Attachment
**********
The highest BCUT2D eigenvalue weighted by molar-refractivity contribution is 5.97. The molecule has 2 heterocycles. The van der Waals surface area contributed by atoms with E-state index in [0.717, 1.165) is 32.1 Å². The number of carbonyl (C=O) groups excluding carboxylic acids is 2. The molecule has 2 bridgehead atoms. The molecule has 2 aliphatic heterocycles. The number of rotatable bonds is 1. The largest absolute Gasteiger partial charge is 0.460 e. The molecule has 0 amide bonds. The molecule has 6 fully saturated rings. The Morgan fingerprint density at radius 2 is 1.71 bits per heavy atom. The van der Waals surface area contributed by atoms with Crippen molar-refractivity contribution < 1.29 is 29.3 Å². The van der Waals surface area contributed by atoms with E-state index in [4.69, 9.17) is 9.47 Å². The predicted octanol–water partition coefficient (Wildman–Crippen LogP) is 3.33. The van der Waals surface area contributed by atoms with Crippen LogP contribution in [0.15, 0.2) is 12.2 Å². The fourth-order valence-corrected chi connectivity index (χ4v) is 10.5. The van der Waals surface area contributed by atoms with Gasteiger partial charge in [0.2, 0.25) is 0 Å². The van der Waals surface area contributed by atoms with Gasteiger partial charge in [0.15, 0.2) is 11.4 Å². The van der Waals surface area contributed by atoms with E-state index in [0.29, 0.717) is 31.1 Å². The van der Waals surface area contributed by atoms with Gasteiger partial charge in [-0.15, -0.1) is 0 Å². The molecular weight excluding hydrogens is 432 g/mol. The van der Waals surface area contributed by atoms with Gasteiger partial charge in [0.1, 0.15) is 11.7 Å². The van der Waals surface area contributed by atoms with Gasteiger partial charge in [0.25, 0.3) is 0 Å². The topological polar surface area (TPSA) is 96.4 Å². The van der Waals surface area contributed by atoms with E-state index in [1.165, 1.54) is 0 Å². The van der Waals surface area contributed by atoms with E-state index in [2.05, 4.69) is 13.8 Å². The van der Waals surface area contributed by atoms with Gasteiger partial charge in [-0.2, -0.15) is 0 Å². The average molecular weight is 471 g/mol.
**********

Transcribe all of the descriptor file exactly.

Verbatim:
The highest BCUT2D eigenvalue weighted by molar-refractivity contribution is 5.97. The molecule has 2 heterocycles. The van der Waals surface area contributed by atoms with E-state index in [0.717, 1.165) is 32.1 Å². The number of carbonyl (C=O) groups excluding carboxylic acids is 2. The molecule has 2 bridgehead atoms. The molecule has 2 aliphatic heterocycles. The number of rotatable bonds is 1. The largest absolute Gasteiger partial charge is 0.460 e. The molecule has 0 amide bonds. The molecule has 6 fully saturated rings. The Morgan fingerprint density at radius 2 is 1.71 bits per heavy atom. The van der Waals surface area contributed by atoms with Crippen molar-refractivity contribution < 1.29 is 29.3 Å². The van der Waals surface area contributed by atoms with E-state index in [4.69, 9.17) is 9.47 Å². The predicted octanol–water partition coefficient (Wildman–Crippen LogP) is 3.33. The van der Waals surface area contributed by atoms with Crippen LogP contribution in [0.15, 0.2) is 12.2 Å². The fourth-order valence-corrected chi connectivity index (χ4v) is 10.5. The van der Waals surface area contributed by atoms with Gasteiger partial charge in [0.2, 0.25) is 0 Å². The van der Waals surface area contributed by atoms with Gasteiger partial charge in [0.15, 0.2) is 11.4 Å². The van der Waals surface area contributed by atoms with E-state index in [0.29, 0.717) is 31.1 Å². The van der Waals surface area contributed by atoms with Gasteiger partial charge in [-0.15, -0.1) is 0 Å². The molecular weight excluding hydrogens is 432 g/mol. The van der Waals surface area contributed by atoms with Gasteiger partial charge in [0.1, 0.15) is 11.7 Å². The van der Waals surface area contributed by atoms with Gasteiger partial charge in [0.25, 0.3) is 0 Å². The topological polar surface area (TPSA) is 96.4 Å². The van der Waals surface area contributed by atoms with E-state index in [1.165, 1.54) is 0 Å². The van der Waals surface area contributed by atoms with E-state index in [2.05, 4.69) is 13.8 Å². The van der Waals surface area contributed by atoms with Gasteiger partial charge in [-0.2, -0.15) is 0 Å². The average molecular weight is 471 g/mol.